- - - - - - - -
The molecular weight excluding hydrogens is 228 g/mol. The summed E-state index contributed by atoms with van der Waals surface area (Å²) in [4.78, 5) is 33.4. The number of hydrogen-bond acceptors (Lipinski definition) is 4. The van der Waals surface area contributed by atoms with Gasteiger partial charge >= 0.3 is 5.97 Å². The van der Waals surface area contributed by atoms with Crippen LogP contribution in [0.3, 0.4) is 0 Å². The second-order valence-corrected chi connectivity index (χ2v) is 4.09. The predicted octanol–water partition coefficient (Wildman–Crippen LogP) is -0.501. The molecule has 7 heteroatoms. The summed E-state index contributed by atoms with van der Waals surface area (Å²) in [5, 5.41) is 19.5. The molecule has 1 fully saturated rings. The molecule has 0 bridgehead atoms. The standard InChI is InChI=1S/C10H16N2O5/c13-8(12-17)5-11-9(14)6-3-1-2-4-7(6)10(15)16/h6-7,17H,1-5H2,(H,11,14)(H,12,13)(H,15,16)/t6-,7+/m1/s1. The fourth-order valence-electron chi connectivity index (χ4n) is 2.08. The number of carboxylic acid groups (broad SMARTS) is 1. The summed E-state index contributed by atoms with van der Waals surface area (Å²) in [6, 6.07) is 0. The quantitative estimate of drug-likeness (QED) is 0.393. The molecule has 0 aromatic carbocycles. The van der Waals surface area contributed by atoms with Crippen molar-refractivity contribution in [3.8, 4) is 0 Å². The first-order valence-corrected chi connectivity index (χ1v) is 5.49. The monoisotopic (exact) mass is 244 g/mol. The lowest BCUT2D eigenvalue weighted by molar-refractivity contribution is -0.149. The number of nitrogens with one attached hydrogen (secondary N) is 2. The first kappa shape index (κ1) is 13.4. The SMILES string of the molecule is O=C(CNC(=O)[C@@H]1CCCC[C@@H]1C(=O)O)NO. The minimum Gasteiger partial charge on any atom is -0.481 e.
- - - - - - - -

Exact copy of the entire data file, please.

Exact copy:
The molecular weight excluding hydrogens is 228 g/mol. The summed E-state index contributed by atoms with van der Waals surface area (Å²) in [4.78, 5) is 33.4. The number of hydrogen-bond acceptors (Lipinski definition) is 4. The van der Waals surface area contributed by atoms with Gasteiger partial charge >= 0.3 is 5.97 Å². The van der Waals surface area contributed by atoms with Crippen LogP contribution in [0.3, 0.4) is 0 Å². The second-order valence-corrected chi connectivity index (χ2v) is 4.09. The predicted octanol–water partition coefficient (Wildman–Crippen LogP) is -0.501. The molecule has 7 heteroatoms. The summed E-state index contributed by atoms with van der Waals surface area (Å²) in [5, 5.41) is 19.5. The molecule has 1 fully saturated rings. The molecule has 0 bridgehead atoms. The standard InChI is InChI=1S/C10H16N2O5/c13-8(12-17)5-11-9(14)6-3-1-2-4-7(6)10(15)16/h6-7,17H,1-5H2,(H,11,14)(H,12,13)(H,15,16)/t6-,7+/m1/s1. The fourth-order valence-electron chi connectivity index (χ4n) is 2.08. The number of carboxylic acid groups (broad SMARTS) is 1. The summed E-state index contributed by atoms with van der Waals surface area (Å²) in [6, 6.07) is 0. The quantitative estimate of drug-likeness (QED) is 0.393. The molecule has 0 aromatic carbocycles. The van der Waals surface area contributed by atoms with Crippen molar-refractivity contribution in [3.8, 4) is 0 Å². The first-order valence-corrected chi connectivity index (χ1v) is 5.49. The monoisotopic (exact) mass is 244 g/mol. The lowest BCUT2D eigenvalue weighted by molar-refractivity contribution is -0.149. The number of nitrogens with one attached hydrogen (secondary N) is 2. The first kappa shape index (κ1) is 13.4. The SMILES string of the molecule is O=C(CNC(=O)[C@@H]1CCCC[C@@H]1C(=O)O)NO. The minimum Gasteiger partial charge on any atom is -0.481 e.